Click here for further details.
- Remembrance Day Service
Members and friends are invited to attend the Baltic Exchange on 9 November for this year’s Remembrance Day service. Those interested are invited to join us from 1045.
The Service takes place at the War Memorial in the lobby area. Coffee and biscuits from 1030 for 1045 service.
Royal British Legion poppies will be available in the Foyer and in the Bar.
Please contact Nick Pentreath if you are able to help with the following:
- The ‘Street Collection’ for the Poppy Appeal (25 Oct-9 Nov) in or near St. Mary Axe before work or at lunchtime –This would add greatly to our collection total
- If anyone plays brass/wind instrument (Grade 2/3) or drums/percussion and would like to join the band for the service
Corporate donations to The Poppy Appeal most welcome.
ACCOUNT: RBL POPPY APPEAL
SORT CODE: 30 11 75 (Lloyds)
ACCOUNT NUMBER: 01937121
Nick Pentrweath, Capricorn Shipbroking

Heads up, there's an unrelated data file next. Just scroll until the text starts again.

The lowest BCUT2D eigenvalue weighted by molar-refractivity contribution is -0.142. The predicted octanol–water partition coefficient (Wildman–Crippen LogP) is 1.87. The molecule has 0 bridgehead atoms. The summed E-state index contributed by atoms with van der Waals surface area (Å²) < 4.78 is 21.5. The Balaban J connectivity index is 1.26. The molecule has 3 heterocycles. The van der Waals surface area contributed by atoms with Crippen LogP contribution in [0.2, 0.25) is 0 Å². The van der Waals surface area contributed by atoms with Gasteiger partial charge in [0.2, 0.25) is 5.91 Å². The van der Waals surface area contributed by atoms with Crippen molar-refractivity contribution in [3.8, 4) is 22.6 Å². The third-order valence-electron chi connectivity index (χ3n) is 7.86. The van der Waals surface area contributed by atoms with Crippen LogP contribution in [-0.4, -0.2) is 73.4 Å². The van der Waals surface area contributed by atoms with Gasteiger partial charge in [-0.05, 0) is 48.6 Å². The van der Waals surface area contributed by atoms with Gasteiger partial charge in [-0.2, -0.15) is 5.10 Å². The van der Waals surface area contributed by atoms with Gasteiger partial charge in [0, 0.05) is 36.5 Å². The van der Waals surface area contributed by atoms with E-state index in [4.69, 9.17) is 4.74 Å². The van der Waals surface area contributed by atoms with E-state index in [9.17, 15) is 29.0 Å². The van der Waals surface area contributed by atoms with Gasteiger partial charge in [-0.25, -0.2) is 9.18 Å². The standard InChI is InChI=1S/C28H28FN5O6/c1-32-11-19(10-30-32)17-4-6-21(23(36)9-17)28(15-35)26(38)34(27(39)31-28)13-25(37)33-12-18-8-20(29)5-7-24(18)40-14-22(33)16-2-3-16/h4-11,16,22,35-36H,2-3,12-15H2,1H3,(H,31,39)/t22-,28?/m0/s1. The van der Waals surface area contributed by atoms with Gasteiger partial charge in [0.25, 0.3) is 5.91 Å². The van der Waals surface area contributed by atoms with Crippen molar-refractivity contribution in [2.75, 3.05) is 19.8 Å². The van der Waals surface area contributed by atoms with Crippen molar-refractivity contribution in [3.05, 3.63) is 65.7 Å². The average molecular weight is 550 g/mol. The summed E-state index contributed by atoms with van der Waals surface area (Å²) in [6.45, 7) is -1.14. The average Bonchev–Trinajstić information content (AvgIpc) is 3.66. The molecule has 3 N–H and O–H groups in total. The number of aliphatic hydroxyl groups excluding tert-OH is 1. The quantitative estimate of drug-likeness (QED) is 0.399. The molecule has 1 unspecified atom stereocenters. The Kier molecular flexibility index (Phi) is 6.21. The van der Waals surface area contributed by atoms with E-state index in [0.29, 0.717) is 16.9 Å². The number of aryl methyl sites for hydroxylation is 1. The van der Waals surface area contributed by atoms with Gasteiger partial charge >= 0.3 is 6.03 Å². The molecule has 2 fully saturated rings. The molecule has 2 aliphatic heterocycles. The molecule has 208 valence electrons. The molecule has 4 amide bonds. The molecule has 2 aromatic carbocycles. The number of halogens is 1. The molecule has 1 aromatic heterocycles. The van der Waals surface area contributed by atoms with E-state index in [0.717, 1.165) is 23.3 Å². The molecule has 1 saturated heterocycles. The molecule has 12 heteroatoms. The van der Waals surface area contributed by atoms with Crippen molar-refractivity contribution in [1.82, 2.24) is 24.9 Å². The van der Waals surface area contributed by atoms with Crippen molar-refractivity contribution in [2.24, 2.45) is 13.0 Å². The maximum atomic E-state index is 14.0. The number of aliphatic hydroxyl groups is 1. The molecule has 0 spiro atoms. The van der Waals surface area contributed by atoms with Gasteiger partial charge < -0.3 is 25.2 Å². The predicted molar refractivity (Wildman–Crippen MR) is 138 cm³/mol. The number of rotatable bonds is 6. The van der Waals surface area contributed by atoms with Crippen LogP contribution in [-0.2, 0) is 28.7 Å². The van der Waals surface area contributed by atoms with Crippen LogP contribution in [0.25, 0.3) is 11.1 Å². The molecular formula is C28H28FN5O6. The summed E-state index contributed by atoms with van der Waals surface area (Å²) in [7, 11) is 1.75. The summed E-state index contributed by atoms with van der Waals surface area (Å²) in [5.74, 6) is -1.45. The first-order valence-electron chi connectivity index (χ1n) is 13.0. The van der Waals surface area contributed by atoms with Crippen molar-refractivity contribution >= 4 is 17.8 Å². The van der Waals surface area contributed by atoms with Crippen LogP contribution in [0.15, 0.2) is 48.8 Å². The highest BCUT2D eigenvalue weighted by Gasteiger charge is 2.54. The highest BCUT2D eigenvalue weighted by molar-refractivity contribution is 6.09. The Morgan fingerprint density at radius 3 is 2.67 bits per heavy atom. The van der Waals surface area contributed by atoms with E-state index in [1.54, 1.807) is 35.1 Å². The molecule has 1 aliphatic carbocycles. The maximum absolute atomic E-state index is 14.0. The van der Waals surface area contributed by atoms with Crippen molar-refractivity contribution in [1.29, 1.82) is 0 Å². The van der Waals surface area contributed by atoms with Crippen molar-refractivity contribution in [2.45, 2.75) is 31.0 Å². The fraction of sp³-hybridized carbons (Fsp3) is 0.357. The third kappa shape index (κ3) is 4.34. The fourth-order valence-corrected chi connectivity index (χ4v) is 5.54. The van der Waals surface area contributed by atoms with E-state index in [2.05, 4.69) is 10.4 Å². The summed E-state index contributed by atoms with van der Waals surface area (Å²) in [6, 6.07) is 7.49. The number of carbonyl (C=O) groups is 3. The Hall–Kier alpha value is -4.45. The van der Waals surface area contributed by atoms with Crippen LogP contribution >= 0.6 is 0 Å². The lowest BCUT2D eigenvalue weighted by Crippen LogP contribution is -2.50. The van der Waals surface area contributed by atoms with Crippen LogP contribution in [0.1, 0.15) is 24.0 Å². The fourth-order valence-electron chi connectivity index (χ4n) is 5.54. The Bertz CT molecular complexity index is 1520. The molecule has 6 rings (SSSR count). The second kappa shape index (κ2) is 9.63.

Tel. 0207 283 7975
- Reasonable salvage: an Australian perspective
It is not often that an Australian court considers as many maritime law issues as examined in the recent Federal Court judgment, Mount Isa Mines Ltd v The Ship “THOR COMMANDER”  FCA 1326. The judgment is particularly noteworthy because it is the second of only two Australian authorities which consider common law salvage. In this article we examine the Federal Court’s approach to proving reasonableness of the salvage settlement.
Notably, the case highlights the importance of obtaining Australian law advice and to be aware that Australian law may not always conform with the approach taken by English law. Relevantly, Australian law has departed from the approach taken by the English Court of Appeal as to ‘proof of the reasonableness of a settlement’ with a third party.